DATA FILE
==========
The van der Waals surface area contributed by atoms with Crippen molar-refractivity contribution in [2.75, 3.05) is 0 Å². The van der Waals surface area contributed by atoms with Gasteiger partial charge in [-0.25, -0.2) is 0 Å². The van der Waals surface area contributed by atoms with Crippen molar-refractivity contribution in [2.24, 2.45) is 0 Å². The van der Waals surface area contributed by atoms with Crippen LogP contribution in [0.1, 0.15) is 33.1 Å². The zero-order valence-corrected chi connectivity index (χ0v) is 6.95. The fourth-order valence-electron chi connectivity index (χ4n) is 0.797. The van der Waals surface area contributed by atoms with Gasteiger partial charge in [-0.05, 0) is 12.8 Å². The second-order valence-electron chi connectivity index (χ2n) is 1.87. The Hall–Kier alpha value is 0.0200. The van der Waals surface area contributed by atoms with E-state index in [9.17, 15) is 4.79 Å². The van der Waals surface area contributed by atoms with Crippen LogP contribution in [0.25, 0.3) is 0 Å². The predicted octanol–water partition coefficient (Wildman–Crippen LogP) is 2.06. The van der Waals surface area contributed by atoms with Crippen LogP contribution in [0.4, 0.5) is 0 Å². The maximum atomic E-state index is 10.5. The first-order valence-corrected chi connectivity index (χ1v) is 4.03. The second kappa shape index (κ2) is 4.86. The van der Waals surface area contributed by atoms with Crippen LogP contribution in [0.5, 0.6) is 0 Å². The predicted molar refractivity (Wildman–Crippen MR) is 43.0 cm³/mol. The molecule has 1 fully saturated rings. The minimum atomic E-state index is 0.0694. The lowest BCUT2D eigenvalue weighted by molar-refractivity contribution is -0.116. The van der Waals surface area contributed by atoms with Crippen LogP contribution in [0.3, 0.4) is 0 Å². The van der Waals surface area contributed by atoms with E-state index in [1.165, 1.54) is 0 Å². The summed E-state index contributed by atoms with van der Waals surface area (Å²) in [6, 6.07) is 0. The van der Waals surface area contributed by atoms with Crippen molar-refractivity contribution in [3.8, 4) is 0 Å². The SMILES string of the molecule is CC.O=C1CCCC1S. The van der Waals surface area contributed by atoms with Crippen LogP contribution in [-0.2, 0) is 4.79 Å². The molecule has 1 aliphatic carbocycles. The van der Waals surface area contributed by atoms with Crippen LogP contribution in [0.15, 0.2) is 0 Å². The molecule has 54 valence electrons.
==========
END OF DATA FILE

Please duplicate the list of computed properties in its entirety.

The van der Waals surface area contributed by atoms with Crippen molar-refractivity contribution in [2.75, 3.05) is 0 Å². The van der Waals surface area contributed by atoms with Gasteiger partial charge in [-0.25, -0.2) is 0 Å². The van der Waals surface area contributed by atoms with Crippen molar-refractivity contribution in [2.24, 2.45) is 0 Å². The van der Waals surface area contributed by atoms with Crippen LogP contribution in [0.1, 0.15) is 33.1 Å². The zero-order valence-corrected chi connectivity index (χ0v) is 6.95. The fourth-order valence-electron chi connectivity index (χ4n) is 0.797. The van der Waals surface area contributed by atoms with Gasteiger partial charge in [-0.05, 0) is 12.8 Å². The second-order valence-electron chi connectivity index (χ2n) is 1.87. The Hall–Kier alpha value is 0.0200. The van der Waals surface area contributed by atoms with E-state index in [9.17, 15) is 4.79 Å². The van der Waals surface area contributed by atoms with Crippen LogP contribution in [0.25, 0.3) is 0 Å². The predicted octanol–water partition coefficient (Wildman–Crippen LogP) is 2.06. The van der Waals surface area contributed by atoms with Crippen LogP contribution in [0.4, 0.5) is 0 Å². The maximum atomic E-state index is 10.5. The first-order valence-corrected chi connectivity index (χ1v) is 4.03. The second kappa shape index (κ2) is 4.86. The van der Waals surface area contributed by atoms with Crippen LogP contribution in [0.5, 0.6) is 0 Å². The predicted molar refractivity (Wildman–Crippen MR) is 43.0 cm³/mol. The molecule has 1 fully saturated rings. The minimum atomic E-state index is 0.0694. The lowest BCUT2D eigenvalue weighted by molar-refractivity contribution is -0.116. The van der Waals surface area contributed by atoms with Crippen LogP contribution in [0.3, 0.4) is 0 Å². The van der Waals surface area contributed by atoms with E-state index in [1.165, 1.54) is 0 Å². The summed E-state index contributed by atoms with van der Waals surface area (Å²) in [6, 6.07) is 0. The van der Waals surface area contributed by atoms with Crippen molar-refractivity contribution in [3.8, 4) is 0 Å². The SMILES string of the molecule is CC.O=C1CCCC1S. The van der Waals surface area contributed by atoms with Crippen LogP contribution in [-0.2, 0) is 4.79 Å². The molecule has 1 aliphatic carbocycles. The van der Waals surface area contributed by atoms with Crippen LogP contribution in [0.15, 0.2) is 0 Å². The molecule has 54 valence electrons.